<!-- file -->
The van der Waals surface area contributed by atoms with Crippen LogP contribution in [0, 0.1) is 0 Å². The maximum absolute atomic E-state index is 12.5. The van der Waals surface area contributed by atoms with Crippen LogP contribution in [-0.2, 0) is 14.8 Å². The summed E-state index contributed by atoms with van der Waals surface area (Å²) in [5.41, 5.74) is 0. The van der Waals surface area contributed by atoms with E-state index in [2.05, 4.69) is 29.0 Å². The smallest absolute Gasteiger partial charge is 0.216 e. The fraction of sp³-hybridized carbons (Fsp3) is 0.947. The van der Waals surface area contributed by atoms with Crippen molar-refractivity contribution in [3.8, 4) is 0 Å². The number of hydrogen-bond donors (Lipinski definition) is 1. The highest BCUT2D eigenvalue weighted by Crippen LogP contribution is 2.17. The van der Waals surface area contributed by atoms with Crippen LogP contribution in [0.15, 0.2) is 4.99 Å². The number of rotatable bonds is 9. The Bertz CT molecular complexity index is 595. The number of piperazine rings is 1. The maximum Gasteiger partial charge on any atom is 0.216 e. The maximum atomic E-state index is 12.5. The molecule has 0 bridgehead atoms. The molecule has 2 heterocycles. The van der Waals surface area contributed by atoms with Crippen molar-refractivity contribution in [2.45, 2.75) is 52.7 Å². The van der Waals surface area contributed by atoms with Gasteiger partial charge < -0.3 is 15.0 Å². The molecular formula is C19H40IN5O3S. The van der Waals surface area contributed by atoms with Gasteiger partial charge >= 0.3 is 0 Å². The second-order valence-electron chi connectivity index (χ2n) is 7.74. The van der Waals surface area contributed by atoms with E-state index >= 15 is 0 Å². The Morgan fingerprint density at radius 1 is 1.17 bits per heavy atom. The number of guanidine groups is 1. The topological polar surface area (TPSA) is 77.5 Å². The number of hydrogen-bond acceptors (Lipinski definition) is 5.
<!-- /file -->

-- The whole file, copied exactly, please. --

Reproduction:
The van der Waals surface area contributed by atoms with Crippen LogP contribution in [0, 0.1) is 0 Å². The maximum absolute atomic E-state index is 12.5. The van der Waals surface area contributed by atoms with Crippen LogP contribution in [-0.2, 0) is 14.8 Å². The summed E-state index contributed by atoms with van der Waals surface area (Å²) in [5.41, 5.74) is 0. The van der Waals surface area contributed by atoms with E-state index in [2.05, 4.69) is 29.0 Å². The smallest absolute Gasteiger partial charge is 0.216 e. The fraction of sp³-hybridized carbons (Fsp3) is 0.947. The van der Waals surface area contributed by atoms with Crippen molar-refractivity contribution in [3.8, 4) is 0 Å². The number of hydrogen-bond donors (Lipinski definition) is 1. The highest BCUT2D eigenvalue weighted by Crippen LogP contribution is 2.17. The van der Waals surface area contributed by atoms with Crippen LogP contribution in [0.15, 0.2) is 4.99 Å². The number of rotatable bonds is 9. The Bertz CT molecular complexity index is 595. The number of piperazine rings is 1. The maximum Gasteiger partial charge on any atom is 0.216 e. The maximum atomic E-state index is 12.5. The molecule has 0 bridgehead atoms. The molecule has 2 heterocycles. The van der Waals surface area contributed by atoms with Crippen molar-refractivity contribution in [2.45, 2.75) is 52.7 Å². The van der Waals surface area contributed by atoms with Gasteiger partial charge < -0.3 is 15.0 Å². The molecular formula is C19H40IN5O3S. The van der Waals surface area contributed by atoms with Gasteiger partial charge >= 0.3 is 0 Å². The second-order valence-electron chi connectivity index (χ2n) is 7.74. The van der Waals surface area contributed by atoms with E-state index >= 15 is 0 Å². The Morgan fingerprint density at radius 1 is 1.17 bits per heavy atom. The number of guanidine groups is 1. The topological polar surface area (TPSA) is 77.5 Å². The number of hydrogen-bond acceptors (Lipinski definition) is 5.